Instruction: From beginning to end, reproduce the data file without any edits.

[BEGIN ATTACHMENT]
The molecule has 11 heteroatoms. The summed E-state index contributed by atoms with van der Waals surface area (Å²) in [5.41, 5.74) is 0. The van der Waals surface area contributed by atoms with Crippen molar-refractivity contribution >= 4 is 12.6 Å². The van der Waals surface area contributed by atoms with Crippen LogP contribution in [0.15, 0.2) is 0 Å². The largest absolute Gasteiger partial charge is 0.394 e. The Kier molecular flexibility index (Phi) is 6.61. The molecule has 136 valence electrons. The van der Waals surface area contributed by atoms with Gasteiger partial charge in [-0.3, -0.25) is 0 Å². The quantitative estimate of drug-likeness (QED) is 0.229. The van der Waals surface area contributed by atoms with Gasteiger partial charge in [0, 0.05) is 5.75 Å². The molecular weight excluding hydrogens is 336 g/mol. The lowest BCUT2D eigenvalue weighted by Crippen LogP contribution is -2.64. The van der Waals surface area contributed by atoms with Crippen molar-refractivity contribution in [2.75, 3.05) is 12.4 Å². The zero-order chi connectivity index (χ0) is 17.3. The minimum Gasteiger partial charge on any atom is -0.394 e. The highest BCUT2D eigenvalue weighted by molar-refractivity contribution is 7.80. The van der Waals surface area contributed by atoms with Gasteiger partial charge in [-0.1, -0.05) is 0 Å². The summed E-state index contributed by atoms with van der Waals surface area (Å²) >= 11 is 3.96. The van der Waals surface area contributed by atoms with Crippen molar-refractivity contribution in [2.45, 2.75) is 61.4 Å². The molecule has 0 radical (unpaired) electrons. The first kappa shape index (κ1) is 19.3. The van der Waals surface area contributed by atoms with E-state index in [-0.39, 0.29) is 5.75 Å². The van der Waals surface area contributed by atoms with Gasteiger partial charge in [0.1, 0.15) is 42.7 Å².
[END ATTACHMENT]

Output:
The molecule has 11 heteroatoms. The summed E-state index contributed by atoms with van der Waals surface area (Å²) in [5.41, 5.74) is 0. The van der Waals surface area contributed by atoms with Crippen molar-refractivity contribution >= 4 is 12.6 Å². The van der Waals surface area contributed by atoms with Crippen LogP contribution in [0.15, 0.2) is 0 Å². The largest absolute Gasteiger partial charge is 0.394 e. The Kier molecular flexibility index (Phi) is 6.61. The molecule has 136 valence electrons. The van der Waals surface area contributed by atoms with Gasteiger partial charge in [-0.3, -0.25) is 0 Å². The quantitative estimate of drug-likeness (QED) is 0.229. The van der Waals surface area contributed by atoms with Gasteiger partial charge in [0, 0.05) is 5.75 Å². The molecular weight excluding hydrogens is 336 g/mol. The lowest BCUT2D eigenvalue weighted by Crippen LogP contribution is -2.64. The van der Waals surface area contributed by atoms with Crippen molar-refractivity contribution in [2.75, 3.05) is 12.4 Å². The zero-order chi connectivity index (χ0) is 17.3. The minimum Gasteiger partial charge on any atom is -0.394 e. The highest BCUT2D eigenvalue weighted by molar-refractivity contribution is 7.80. The van der Waals surface area contributed by atoms with Gasteiger partial charge in [-0.1, -0.05) is 0 Å². The summed E-state index contributed by atoms with van der Waals surface area (Å²) >= 11 is 3.96. The van der Waals surface area contributed by atoms with Crippen molar-refractivity contribution in [2.45, 2.75) is 61.4 Å². The molecule has 0 radical (unpaired) electrons. The first kappa shape index (κ1) is 19.3. The van der Waals surface area contributed by atoms with E-state index in [-0.39, 0.29) is 5.75 Å². The van der Waals surface area contributed by atoms with Gasteiger partial charge in [0.1, 0.15) is 42.7 Å².